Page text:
This also demonstrates the immediate loss of innocence caused by experiencing the realities of war. This loss of innocence is representative of the transition from boy to man, which is uncontrollably hastened by the harsh lifestyle in the trenches.
The trenches of World War I provide binary opposition and are directly juxta posed to the safe, secure environment of the Queensland sanctuary. Malouf utilises the war as a vehicle for the exploration of the darker side of human nature, the frontline being the epitome of man s destructive disposition. It is in this setting that the exploration of the core themes surrounding the transient quality of our lives is exposed. Through the witnessing of numerous atrocities and the death of many of his comrades, Jim is forced to confront the dark side of human nature he fears. He likens these experiences to as if he had taken a wrong turning in his sleep, arrived at the dark side of his head, and got stuck there. (Page 58)
Through his relationships with characters around him Jim makes many important discoveries about himself. Jim s encounter with Wizzer in a shell hole amidst a raging battle is an influential factor in his growth. Through Wizzer, Jim uncovers the murderous destruction hidden within him, this same destructiveness that Jim recognises, and fears, in his father. In the shell hole Jim comes to terms with this fear, recognising this destructive nature as being embodied in his unconscious, a universal characteristic of humans. Nevertheless, Jim triumphs over his internal darkness, refusing to succumb to the limiting nature of his conditions and the accompanying hopeless and despair. Wizzer is constructed to be an example of the consequences of surrendering hope, a crucial characteristic of being human.
His whole body was being shaken as by other, invisible hands. Jim could have scrambled away without difficulty then, but was held. He felt a terrible temptation to join Wizzer it would be so liberating. But some sense of shame- for Wizzer, but also for himself- held him back from that (Page 92)
This meaningful passage emphasises of the indomitable nature of the human spirit, helping to create meaning and purpose to our existence.
Jim s relationship with the character of Eric assists in questioning the very structure of our society and the values that underpin our lives. Through Eric the monstrous question of the structure of the world they lived in and where they belonged in it, about who had power over them and what responsibility those agencies could be expected to assume (Page 85) is posed. This question, relating directly to the fundamental themes of the novel, and the realisation that there is no clear answer, frightens Jim and causes him to reflect, once again, on his purpose in the world. This is demonstrated in
Outside, for the first time since he was kid, Jim cried it was as if he had been taken over by some impersonal force that was weeping through him- by the harshness of his own sobs. (Page 87)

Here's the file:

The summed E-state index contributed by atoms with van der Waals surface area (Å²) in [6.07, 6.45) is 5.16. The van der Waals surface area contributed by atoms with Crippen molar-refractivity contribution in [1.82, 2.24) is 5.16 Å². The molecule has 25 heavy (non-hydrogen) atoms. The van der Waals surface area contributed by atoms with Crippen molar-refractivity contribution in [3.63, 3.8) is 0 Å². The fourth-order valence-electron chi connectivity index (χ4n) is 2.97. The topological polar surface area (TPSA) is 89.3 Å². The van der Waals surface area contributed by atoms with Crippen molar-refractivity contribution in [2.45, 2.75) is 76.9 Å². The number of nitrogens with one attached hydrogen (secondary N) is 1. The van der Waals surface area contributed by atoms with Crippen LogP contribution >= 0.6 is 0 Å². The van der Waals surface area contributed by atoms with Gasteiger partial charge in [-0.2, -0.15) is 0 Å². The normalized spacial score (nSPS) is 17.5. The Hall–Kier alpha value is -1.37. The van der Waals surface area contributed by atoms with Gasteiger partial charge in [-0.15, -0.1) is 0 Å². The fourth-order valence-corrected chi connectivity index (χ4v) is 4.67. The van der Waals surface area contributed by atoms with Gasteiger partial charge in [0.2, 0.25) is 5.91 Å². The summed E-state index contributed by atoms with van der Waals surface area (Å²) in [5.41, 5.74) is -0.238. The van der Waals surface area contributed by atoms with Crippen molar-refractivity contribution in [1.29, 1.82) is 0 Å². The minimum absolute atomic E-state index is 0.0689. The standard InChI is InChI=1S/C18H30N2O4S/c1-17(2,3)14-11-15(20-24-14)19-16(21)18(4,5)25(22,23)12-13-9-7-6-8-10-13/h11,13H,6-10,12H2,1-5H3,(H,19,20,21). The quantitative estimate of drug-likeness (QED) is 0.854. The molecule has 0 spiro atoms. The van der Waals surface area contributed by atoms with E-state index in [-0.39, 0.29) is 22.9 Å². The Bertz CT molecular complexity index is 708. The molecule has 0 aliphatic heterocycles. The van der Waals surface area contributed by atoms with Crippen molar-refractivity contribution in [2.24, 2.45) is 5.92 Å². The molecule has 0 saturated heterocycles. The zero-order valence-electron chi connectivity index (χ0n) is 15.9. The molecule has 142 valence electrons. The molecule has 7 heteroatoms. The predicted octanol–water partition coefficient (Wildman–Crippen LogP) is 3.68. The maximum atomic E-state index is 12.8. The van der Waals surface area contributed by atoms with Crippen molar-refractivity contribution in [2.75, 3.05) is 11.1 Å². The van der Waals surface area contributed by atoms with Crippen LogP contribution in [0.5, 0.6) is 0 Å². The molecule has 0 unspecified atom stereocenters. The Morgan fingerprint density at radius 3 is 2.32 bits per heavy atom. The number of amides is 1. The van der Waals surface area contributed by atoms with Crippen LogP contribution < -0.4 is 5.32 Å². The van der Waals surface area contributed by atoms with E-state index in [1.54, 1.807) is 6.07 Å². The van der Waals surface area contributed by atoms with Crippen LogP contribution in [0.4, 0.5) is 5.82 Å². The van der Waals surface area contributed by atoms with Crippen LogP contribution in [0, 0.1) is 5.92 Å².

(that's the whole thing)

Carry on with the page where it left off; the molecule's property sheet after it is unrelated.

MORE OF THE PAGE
It is through the war that the narratives major themes of life and death are addressed. Jim s exposure to the atrocities of war assists in his journey to self discovery and realisation of the world around him. Ironically, he arrives at his conclusions concerning the meaning of life directly before his death. This is summarised exquisitely by the passage
His own life, neither more nor less important than the rest, even in his own vision of the thing, but unique because it was his head that contained it and in his views that all these balanced lives for a moment existed. (Page 117)
Jim has come to grips with the insidgnificance of individual life. This state of calmness and inner peace almost leads the reader to be expectant of Jim s death. It is in Jim s final moments that he to recognises the inevitability of death, and through careful manipulation his death is viewed as more of a resolution to the novel, than a sad and pointless event.
They were a brotherhood. They had spent their whole life thus, a foot from the block and waiting, even in safe city streets and country yards, even at home in Australia. (Page 121)
Jim s acceptance of his death not only provides reflection on the inescapable occurrence of death, but also on the unstoppable movement of time and our inability to control our destinies. When taken from a larger perspective, the inevitable continuation of nature is evident. The very fact that time does not stand still for one person is representative of the eternal cycle of life and death, held by nature in a careful state of balance. The transient nature of our lives within the great scheme of things and perpetuality of time is unmistakable. Man, in his death, is seen to be as one with nature, reverting to the earth from which he came. Through death, mankind is united with a common purpose.
So Jim dug along with the rest. The earth was rich and warm, it smelled of all that was good And there was, after all, time, however far it might be It might be, Jim thought, what hands were intended for, this steady digging into the earth, as wings were meant for flying over the curve of the planet to another season. (Page 128)
Malouf s Fly Away Peter questions the role of the individual within the great and boundless universe by providing an insight into the human mind. Through the life and death of a central character, our purpose within the world is queried, attacking the very heart of our existence. The novelist portrays mankind as being unique presences, shaped by our relationships and experiences, but ultimately controlled and brought together by the eternal cycle of nature. The reader is left to contemplate these ideas, placing them in the context of their own lives. Life is, in itself, a voyage of self discovery, and through Jim s journey we come to better understand, and accept, death, gain increased awareness of the insignificance of individual life and are exposed to the transient nature of our existence.